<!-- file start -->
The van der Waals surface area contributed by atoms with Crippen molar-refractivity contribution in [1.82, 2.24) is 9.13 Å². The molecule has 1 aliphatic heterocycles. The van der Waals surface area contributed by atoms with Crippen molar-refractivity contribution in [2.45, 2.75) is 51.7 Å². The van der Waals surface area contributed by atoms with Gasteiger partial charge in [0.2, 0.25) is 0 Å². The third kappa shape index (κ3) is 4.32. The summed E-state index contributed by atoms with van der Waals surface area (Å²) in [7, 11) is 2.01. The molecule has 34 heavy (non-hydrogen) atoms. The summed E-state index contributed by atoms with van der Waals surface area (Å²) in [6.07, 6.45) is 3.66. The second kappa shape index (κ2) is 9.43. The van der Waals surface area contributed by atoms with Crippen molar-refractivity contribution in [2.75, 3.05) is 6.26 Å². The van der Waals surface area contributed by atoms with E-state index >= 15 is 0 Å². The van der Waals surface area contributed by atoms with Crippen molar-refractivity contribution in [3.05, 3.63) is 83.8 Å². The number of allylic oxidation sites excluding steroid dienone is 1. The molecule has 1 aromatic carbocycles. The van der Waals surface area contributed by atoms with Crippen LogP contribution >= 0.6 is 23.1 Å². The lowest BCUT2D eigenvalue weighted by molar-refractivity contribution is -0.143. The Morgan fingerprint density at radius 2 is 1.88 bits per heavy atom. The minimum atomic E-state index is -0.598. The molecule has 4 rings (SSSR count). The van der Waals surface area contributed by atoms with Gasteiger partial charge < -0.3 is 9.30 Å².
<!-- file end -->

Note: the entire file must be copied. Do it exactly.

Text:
The van der Waals surface area contributed by atoms with Crippen molar-refractivity contribution in [1.82, 2.24) is 9.13 Å². The molecule has 1 aliphatic heterocycles. The van der Waals surface area contributed by atoms with Crippen molar-refractivity contribution in [2.45, 2.75) is 51.7 Å². The van der Waals surface area contributed by atoms with Gasteiger partial charge in [0.2, 0.25) is 0 Å². The third kappa shape index (κ3) is 4.32. The summed E-state index contributed by atoms with van der Waals surface area (Å²) in [7, 11) is 2.01. The molecule has 34 heavy (non-hydrogen) atoms. The summed E-state index contributed by atoms with van der Waals surface area (Å²) in [6.07, 6.45) is 3.66. The second kappa shape index (κ2) is 9.43. The van der Waals surface area contributed by atoms with Crippen molar-refractivity contribution in [2.75, 3.05) is 6.26 Å². The van der Waals surface area contributed by atoms with E-state index >= 15 is 0 Å². The van der Waals surface area contributed by atoms with Crippen molar-refractivity contribution in [3.05, 3.63) is 83.8 Å². The number of allylic oxidation sites excluding steroid dienone is 1. The molecule has 1 aromatic carbocycles. The van der Waals surface area contributed by atoms with Crippen LogP contribution >= 0.6 is 23.1 Å². The lowest BCUT2D eigenvalue weighted by molar-refractivity contribution is -0.143. The Morgan fingerprint density at radius 2 is 1.88 bits per heavy atom. The minimum atomic E-state index is -0.598. The molecule has 4 rings (SSSR count). The van der Waals surface area contributed by atoms with Gasteiger partial charge < -0.3 is 9.30 Å².